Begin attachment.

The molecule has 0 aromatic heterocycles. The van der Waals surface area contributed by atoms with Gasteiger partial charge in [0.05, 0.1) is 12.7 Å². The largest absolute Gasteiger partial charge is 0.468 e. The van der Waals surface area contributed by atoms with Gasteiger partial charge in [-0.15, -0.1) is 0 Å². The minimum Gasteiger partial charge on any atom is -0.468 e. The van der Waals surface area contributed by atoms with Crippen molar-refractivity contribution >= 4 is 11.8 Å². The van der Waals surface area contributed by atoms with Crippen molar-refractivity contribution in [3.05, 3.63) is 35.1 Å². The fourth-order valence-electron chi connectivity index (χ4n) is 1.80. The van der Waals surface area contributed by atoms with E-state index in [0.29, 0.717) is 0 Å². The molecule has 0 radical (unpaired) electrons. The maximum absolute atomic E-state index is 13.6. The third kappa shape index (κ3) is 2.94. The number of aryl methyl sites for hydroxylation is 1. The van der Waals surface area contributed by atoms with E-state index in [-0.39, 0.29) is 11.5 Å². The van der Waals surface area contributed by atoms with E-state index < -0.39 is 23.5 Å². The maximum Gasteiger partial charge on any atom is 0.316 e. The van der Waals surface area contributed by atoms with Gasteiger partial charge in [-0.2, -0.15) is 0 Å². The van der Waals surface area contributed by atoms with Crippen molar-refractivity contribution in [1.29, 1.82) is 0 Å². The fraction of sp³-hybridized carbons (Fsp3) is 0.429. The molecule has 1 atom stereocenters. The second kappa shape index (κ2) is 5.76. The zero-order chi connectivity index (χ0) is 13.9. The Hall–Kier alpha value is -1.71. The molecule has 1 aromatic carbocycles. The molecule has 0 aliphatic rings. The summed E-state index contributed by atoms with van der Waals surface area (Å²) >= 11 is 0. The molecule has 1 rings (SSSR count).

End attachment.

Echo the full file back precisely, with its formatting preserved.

The molecule has 0 aromatic heterocycles. The van der Waals surface area contributed by atoms with Gasteiger partial charge in [0.05, 0.1) is 12.7 Å². The largest absolute Gasteiger partial charge is 0.468 e. The van der Waals surface area contributed by atoms with Gasteiger partial charge in [-0.15, -0.1) is 0 Å². The minimum Gasteiger partial charge on any atom is -0.468 e. The van der Waals surface area contributed by atoms with Crippen molar-refractivity contribution >= 4 is 11.8 Å². The van der Waals surface area contributed by atoms with Crippen molar-refractivity contribution in [3.05, 3.63) is 35.1 Å². The fourth-order valence-electron chi connectivity index (χ4n) is 1.80. The van der Waals surface area contributed by atoms with E-state index in [0.29, 0.717) is 0 Å². The molecule has 0 radical (unpaired) electrons. The maximum absolute atomic E-state index is 13.6. The third kappa shape index (κ3) is 2.94. The number of aryl methyl sites for hydroxylation is 1. The van der Waals surface area contributed by atoms with E-state index in [-0.39, 0.29) is 11.5 Å². The van der Waals surface area contributed by atoms with E-state index < -0.39 is 23.5 Å². The maximum Gasteiger partial charge on any atom is 0.316 e. The van der Waals surface area contributed by atoms with Gasteiger partial charge in [-0.2, -0.15) is 0 Å². The van der Waals surface area contributed by atoms with Crippen molar-refractivity contribution in [1.29, 1.82) is 0 Å². The fraction of sp³-hybridized carbons (Fsp3) is 0.429. The molecule has 1 atom stereocenters. The second kappa shape index (κ2) is 5.76. The zero-order chi connectivity index (χ0) is 13.9. The Hall–Kier alpha value is -1.71. The molecule has 1 aromatic carbocycles. The molecule has 0 aliphatic rings. The summed E-state index contributed by atoms with van der Waals surface area (Å²) >= 11 is 0. The molecule has 1 rings (SSSR count).